Updated: 6 days ago
Directed by: #HallvardBræin
“When the brakes slam on his wedding, Roy accepts a challenge from a new foe to race for his runaway bride at the iconic Nürburgring track in Germany.”
Written by Christopher Grøndahl and Kjetil Indregard, Asphalt Burning presents an interesting storyline of a race for love and trust after Roy (Anders Baasmo Christiansen) crosses boundaries with his future wife’s friend, Robyn (Alexandra Maria Lara,) a night before his wedding. Both sides of this engagement are heavily involved with racing; incredibly enthusiastic about a shared passion for the thrill of speed.
Despite this storyline being something very unique, personally I’m not sure if it is truly uniquely enthralling from start to finish. Because it is something so offbeat from what one might expect from a film that revolves around car racing, at times scenes can feel somewhat awkward and halted — almost as if the characters themselves don’t know what road in the story they are supposed to turn to. Although, to put any such criticism aside, I do have to praise the writers for such a distinctive plot as the entire cast and crew brilliantly worked with each other to showcase this story in an enjoyable way; I did find myself chuckling a few times throughout which lifted my spirits on a dull afternoon.
Looking at the acting in a separate light from how to contributes to the final product as a whole, it is obvious that the cast thrived off of each other’s involvement in the film. This creates a wonderfully welcoming environment for the audience to step into. Viewers are welcomed into this family with open arms, even when the film’s setting doesn’t directly include viewers by, for example, breaking the forth wall. The connections between the characters are completely natural; it doesn’t feel as though the cast exaggerates any emotion that they show towards one another. I always find it quite exciting to walk into a positive space like this as an audience member due to the fact that the factor of immersion in the film is amplified.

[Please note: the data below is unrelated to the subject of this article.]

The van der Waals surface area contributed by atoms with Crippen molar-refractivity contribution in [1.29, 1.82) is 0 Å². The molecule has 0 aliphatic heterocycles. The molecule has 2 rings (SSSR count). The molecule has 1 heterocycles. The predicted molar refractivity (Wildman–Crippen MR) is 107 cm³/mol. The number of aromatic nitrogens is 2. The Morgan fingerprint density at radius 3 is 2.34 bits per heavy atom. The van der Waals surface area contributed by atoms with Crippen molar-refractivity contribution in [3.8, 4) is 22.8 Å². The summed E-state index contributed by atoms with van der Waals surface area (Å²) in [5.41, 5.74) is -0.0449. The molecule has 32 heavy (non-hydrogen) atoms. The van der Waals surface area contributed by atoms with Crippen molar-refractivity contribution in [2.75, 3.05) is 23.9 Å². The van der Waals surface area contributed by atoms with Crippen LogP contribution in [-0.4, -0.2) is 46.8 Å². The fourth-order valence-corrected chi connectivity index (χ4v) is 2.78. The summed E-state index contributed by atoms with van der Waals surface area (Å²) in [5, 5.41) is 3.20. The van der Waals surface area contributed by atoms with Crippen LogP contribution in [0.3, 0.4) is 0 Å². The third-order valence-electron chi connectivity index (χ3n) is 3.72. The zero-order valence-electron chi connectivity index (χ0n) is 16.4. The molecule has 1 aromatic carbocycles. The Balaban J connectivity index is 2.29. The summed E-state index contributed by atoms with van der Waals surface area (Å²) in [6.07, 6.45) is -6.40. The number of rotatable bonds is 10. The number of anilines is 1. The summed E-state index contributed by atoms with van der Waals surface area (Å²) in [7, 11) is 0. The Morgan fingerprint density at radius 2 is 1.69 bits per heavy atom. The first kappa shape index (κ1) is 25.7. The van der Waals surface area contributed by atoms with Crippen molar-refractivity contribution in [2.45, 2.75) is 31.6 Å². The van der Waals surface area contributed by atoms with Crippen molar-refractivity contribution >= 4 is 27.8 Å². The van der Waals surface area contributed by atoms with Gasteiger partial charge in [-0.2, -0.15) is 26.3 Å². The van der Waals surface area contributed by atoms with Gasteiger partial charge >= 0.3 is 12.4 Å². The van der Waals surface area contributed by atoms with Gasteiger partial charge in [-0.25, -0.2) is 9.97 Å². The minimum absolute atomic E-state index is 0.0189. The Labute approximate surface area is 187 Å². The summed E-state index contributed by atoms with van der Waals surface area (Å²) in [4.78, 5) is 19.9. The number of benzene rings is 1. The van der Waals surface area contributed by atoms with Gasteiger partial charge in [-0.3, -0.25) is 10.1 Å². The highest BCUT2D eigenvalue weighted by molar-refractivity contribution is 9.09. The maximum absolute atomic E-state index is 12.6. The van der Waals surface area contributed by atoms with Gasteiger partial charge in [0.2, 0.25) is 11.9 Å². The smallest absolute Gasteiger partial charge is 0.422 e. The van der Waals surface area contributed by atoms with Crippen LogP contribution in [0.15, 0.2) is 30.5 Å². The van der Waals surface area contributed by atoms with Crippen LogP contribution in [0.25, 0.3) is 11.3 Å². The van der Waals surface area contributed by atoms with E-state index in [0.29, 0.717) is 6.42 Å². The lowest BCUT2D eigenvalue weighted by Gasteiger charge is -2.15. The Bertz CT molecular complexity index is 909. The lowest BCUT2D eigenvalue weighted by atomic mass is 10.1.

The cinematography of Asphalt Burning is by far the most impressive aspect for the film in its entirety. Cinematographer Askild Edvardsen and director Hallvard Bræin display a great sense of partnership through the cinematographic elements. The opening scene is my favourite; it is a long shot that pans around a crowded party setting, introducing each character onscreen, and actually building characterisation from the get-go as viewers have an opportunity to see each character’s personality break through as they are freely celebrating. There are also scenes where viewers are expertly put in the driver’s seat — these sections of the film are stunningly introduced as an exhilarating virtual ride. In less specific terms, every scene has a basis of vibrant and perfectly smooth shots that immediately attract the eye, establishing a visually captive reason for focus as a viewer.
Asphalt Burning is an excellent watch for those who like to seek adventure through films involving car racing. The action seen in racing sequences is electrifying, especially paired with the talent in cinematography that was previously mentioned.
I encourage you to add Asphalt Burning to your Netflix watchlist; keep the engine revving for a day when the sky is dark and you are just in desperate need of some light throughout lockdown!